How Understanding Workplace Utilization Can Assist with Predictive Hiring

When hiring a new employee, many factors come into play: Does this person have the necessary skills and experience? Do they work well with other people? Will this person fit into our company’s general atmosphere? While you’re busy scrutinizing these potential employees, don’t forget to scrutinize your criteria for hiring. Understanding how your current employees utilize their workspace can help you when it comes to hiring new employees.

 

It’s no secret that workplaces are changing. Office workers in the United States used to spend an average of 5 hours and 41 minutes per day at their desks. Now, with options like “hoteling” and “hot desking” becoming increasingly popular, 48 percent of U.S. employees reported having the freedom to choose where in the office they want to work. While these flexible options promote collaboration and networking, they can also decrease productivity. So how do you know what plan is right for your workplace? Here are five things to consider:

 

How many employees are consistently in the office? Take note of how many employees are in the building from 8 am to 5 pm, Monday through Friday. Then take note of how many employees are rarely in the workplace. Workspaces belonging to employees who aren’t consistently in the office could be reassigned to those employees who work longer office hours.

 

Where are employees spending their time in the office? If some employees are mostly utilizing collaborative spaces, these employees could benefit from hoteling or even working remotely.

 

Do some employees spend a lot of time in departments other than their own? You might want to rearrange the space so that these departments are closer in proximity, to cut down on travel time.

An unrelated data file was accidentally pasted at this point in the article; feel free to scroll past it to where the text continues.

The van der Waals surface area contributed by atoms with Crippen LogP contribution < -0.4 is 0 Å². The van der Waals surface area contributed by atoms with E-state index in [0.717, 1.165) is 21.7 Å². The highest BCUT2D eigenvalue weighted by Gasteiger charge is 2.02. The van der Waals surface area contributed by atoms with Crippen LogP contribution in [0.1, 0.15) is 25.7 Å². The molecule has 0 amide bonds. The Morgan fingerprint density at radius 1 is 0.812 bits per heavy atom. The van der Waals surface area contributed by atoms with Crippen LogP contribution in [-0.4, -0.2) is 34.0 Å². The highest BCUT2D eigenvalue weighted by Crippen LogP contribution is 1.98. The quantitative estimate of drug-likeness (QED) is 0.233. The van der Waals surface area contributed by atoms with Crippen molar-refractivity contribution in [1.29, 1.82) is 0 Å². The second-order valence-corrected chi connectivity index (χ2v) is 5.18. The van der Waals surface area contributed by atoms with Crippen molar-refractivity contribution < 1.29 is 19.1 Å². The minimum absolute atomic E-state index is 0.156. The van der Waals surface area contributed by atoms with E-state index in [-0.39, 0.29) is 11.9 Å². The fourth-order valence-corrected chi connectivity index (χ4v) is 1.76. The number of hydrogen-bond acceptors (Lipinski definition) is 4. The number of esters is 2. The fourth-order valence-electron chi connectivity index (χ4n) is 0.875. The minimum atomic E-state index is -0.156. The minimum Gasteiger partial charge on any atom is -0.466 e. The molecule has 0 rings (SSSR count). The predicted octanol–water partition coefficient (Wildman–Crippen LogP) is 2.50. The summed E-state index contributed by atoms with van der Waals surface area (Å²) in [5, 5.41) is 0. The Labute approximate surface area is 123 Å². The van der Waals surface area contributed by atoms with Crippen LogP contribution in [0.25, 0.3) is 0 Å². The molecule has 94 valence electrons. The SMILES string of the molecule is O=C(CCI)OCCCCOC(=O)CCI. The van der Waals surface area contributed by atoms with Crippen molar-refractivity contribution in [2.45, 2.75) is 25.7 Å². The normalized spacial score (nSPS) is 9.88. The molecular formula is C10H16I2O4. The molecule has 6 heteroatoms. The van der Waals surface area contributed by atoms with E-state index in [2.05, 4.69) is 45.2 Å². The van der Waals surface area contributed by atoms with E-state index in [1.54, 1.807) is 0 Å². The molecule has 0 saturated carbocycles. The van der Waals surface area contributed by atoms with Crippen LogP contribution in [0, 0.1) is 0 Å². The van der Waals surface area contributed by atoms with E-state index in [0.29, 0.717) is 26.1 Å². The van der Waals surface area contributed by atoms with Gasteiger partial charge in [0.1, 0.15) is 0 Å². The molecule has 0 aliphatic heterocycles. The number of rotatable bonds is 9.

Do employees use their assigned seats? If not, these seats could be used as hotel seats for greater convenience. Keep in mind that not all roles need an assigned desk—sales, customer service, and marketing, in particular, can be done just as well from hotel seats or remote offices.

 

Are there common or collaboration areas that go unused? It could be that the space is poorly designed and just doesn’t appeal to employees, or it could be that the space is unnecessary and can be repurposed.

 

By examining your workplace to better understand how it’s used by your current employees, you will be better equipped to hire new employees. An open concept floor plan might be a cost-cutter, but it might cost you in employee productivity if there are no noise-free or private spaces. Employees might need these places to feel comfortable for conference calls, sales or customer service calls. No matter what type of workspace you decide to use, it’s important to consider how potential employees will work in your space. If a person is easily distracted, they might not be a good fit for your open concept office. Likewise, a person who thrives in a highly social atmosphere might not like being assigned to a solitary desk. Use your knowledge of your workplace and how employees utilize it to determine which potential hires would be the best fit for you.

The VuSensor: A tiny tool with big impact for businesses

Through motion detection, sound, temperature, and facial recognition, the VuSensor gathers data on how people interact with your space, which you can use to help make important decisions for your business. VuSensor’s data exports into simple reports and customizable dashboards for your convenience and easy analysis. The sensors are low-profile, and all services are offered a la carte, so you can choose  the ones that work best for your needs.

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